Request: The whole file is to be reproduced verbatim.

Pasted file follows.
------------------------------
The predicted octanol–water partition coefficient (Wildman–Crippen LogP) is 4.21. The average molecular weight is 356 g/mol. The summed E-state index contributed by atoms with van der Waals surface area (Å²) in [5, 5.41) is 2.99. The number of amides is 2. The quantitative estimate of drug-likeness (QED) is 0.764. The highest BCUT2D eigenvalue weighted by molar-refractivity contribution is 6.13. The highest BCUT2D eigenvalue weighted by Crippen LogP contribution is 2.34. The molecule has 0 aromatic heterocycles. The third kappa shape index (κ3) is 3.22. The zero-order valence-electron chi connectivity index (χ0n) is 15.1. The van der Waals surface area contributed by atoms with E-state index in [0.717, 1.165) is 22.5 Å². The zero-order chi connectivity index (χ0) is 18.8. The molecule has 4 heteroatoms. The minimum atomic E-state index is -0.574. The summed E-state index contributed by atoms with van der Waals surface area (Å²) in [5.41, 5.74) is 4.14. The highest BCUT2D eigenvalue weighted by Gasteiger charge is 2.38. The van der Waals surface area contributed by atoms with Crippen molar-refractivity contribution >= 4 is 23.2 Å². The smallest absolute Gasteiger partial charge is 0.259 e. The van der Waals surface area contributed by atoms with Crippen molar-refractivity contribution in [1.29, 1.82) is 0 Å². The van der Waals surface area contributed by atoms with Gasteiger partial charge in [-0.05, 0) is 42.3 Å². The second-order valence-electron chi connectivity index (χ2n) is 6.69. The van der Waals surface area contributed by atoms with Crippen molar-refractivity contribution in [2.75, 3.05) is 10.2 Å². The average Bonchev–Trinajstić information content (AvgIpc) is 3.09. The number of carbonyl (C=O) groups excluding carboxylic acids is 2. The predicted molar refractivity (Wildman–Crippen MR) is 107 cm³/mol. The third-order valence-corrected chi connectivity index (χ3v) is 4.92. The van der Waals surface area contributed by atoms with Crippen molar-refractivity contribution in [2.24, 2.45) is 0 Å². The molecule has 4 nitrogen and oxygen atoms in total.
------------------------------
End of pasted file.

The predicted octanol–water partition coefficient (Wildman–Crippen LogP) is 4.21. The average molecular weight is 356 g/mol. The summed E-state index contributed by atoms with van der Waals surface area (Å²) in [5, 5.41) is 2.99. The number of amides is 2. The quantitative estimate of drug-likeness (QED) is 0.764. The highest BCUT2D eigenvalue weighted by molar-refractivity contribution is 6.13. The highest BCUT2D eigenvalue weighted by Crippen LogP contribution is 2.34. The molecule has 0 aromatic heterocycles. The third kappa shape index (κ3) is 3.22. The zero-order valence-electron chi connectivity index (χ0n) is 15.1. The van der Waals surface area contributed by atoms with E-state index in [0.717, 1.165) is 22.5 Å². The zero-order chi connectivity index (χ0) is 18.8. The molecule has 4 heteroatoms. The minimum atomic E-state index is -0.574. The summed E-state index contributed by atoms with van der Waals surface area (Å²) in [5.41, 5.74) is 4.14. The highest BCUT2D eigenvalue weighted by Gasteiger charge is 2.38. The van der Waals surface area contributed by atoms with Crippen molar-refractivity contribution >= 4 is 23.2 Å². The smallest absolute Gasteiger partial charge is 0.259 e. The van der Waals surface area contributed by atoms with Crippen molar-refractivity contribution in [1.29, 1.82) is 0 Å². The van der Waals surface area contributed by atoms with Gasteiger partial charge in [-0.05, 0) is 42.3 Å². The second-order valence-electron chi connectivity index (χ2n) is 6.69. The van der Waals surface area contributed by atoms with Crippen molar-refractivity contribution in [2.75, 3.05) is 10.2 Å². The average Bonchev–Trinajstić information content (AvgIpc) is 3.09. The number of carbonyl (C=O) groups excluding carboxylic acids is 2. The predicted molar refractivity (Wildman–Crippen MR) is 107 cm³/mol. The third-order valence-corrected chi connectivity index (χ3v) is 4.92. The van der Waals surface area contributed by atoms with Crippen molar-refractivity contribution in [2.24, 2.45) is 0 Å². The molecule has 4 nitrogen and oxygen atoms in total.